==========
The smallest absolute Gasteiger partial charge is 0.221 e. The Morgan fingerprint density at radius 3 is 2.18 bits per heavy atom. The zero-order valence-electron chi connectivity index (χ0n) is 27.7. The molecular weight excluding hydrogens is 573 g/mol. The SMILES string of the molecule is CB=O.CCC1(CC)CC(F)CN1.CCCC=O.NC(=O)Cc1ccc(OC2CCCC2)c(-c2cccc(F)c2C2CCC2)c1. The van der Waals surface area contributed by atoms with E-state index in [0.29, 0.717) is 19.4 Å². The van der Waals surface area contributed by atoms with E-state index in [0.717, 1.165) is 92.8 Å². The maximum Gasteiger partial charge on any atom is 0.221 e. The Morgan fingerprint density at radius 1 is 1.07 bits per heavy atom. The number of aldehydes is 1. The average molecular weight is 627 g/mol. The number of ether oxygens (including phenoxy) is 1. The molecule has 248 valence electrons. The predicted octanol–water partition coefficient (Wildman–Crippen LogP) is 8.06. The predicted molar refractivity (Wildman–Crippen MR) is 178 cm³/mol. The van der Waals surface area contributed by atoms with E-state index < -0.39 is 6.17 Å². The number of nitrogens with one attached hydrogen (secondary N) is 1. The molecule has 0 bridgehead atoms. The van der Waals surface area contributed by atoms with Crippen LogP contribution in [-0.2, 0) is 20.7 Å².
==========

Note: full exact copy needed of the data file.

The smallest absolute Gasteiger partial charge is 0.221 e. The Morgan fingerprint density at radius 3 is 2.18 bits per heavy atom. The zero-order valence-electron chi connectivity index (χ0n) is 27.7. The molecular weight excluding hydrogens is 573 g/mol. The SMILES string of the molecule is CB=O.CCC1(CC)CC(F)CN1.CCCC=O.NC(=O)Cc1ccc(OC2CCCC2)c(-c2cccc(F)c2C2CCC2)c1. The van der Waals surface area contributed by atoms with E-state index in [0.29, 0.717) is 19.4 Å². The van der Waals surface area contributed by atoms with E-state index in [0.717, 1.165) is 92.8 Å². The maximum Gasteiger partial charge on any atom is 0.221 e. The Morgan fingerprint density at radius 1 is 1.07 bits per heavy atom. The number of aldehydes is 1. The average molecular weight is 627 g/mol. The number of ether oxygens (including phenoxy) is 1. The molecule has 248 valence electrons. The predicted octanol–water partition coefficient (Wildman–Crippen LogP) is 8.06. The predicted molar refractivity (Wildman–Crippen MR) is 178 cm³/mol. The van der Waals surface area contributed by atoms with E-state index < -0.39 is 6.17 Å². The number of nitrogens with one attached hydrogen (secondary N) is 1. The molecule has 0 bridgehead atoms. The van der Waals surface area contributed by atoms with Crippen LogP contribution in [-0.2, 0) is 20.7 Å².